The drivers weren’t the only celebrities on hand at the event. During the first driver’s meeting a familiar face from Long Beach was present among the many drivers and team leaders. None other than Bil “Santa” Baldwin, the fearless flag master extraordinaire, made the trip all the way out here for his first taste of Southern hospitality. Danny George is to thank for Bill’s visit, offering to cover all of Bil’s travel expenses after the two met at Round 1 last month.
Back to the driver’s meeting, everyone’s focus was on the new track layout. Unlike last year (you can read my full write up for the details here) the course was redesigned so that drivers would have to stay left and tackle the long uphill climb towards the Suzuki bridge before entering the horseshoe at the top. There were a lot of questions in the meeting about how to position the car for the best line, when to brake, when to close up on the car in front, etc. The topic of passing even came up, and although passing is not officially endorsed in the Formula Drift rules, the judges seemed willing to make an exception for this event at one specific location.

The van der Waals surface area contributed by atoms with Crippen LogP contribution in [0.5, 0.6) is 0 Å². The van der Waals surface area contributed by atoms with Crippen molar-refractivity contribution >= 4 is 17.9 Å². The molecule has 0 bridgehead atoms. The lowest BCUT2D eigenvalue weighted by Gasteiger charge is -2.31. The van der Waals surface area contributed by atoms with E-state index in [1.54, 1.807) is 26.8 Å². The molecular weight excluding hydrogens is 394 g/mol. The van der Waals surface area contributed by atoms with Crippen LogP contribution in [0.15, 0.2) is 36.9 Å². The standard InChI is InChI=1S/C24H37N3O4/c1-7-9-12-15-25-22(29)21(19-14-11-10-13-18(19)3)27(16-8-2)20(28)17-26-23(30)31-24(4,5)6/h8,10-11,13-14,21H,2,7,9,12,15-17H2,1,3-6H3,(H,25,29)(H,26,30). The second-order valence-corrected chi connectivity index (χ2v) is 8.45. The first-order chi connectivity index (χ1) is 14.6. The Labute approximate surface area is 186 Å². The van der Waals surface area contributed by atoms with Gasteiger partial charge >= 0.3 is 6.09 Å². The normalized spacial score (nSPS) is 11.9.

This angle from the starting line gives a good view of the track. Justin Pawlak is lined up and ready to make the long descent into Road Atlanta’s turn 10A, a sharp left hander. At the same time, two other cars have just exited the infamous horseshoe section. Notice how the smoke trail shows they went around clockwise through the top right in front of the fans.
The first turn is basically unchanged from the previous year. It’s a very tricky left that each driver has a slightly different method of attacking. Here Ken Gushi in his new Greddy Performance/Scion Racing FR-S shows you how it’s done with a fair amount of counter-steering, but not so much lock that you scrub off a lot of speed. Keeping the speed up is crucial to this corner.
One person who got this turn very wrong was Chris Forsberg (spoiler alert!). During the top 32 competition he essentially took himself out trying to initiate for the entry when his his front suspension broke and sent him skidding right into the gravel trap.
After turn 10A, the cars have to immediately flip their angle for 10B, a sweeping right turn which will take them all the way up the hill. Here Tony Brakohiapa’s Ebay Motors Raying Ford Mustang had plenty of power to keep him going the distance, but other cars really had to work at getting up the hill with less horsepower on tap.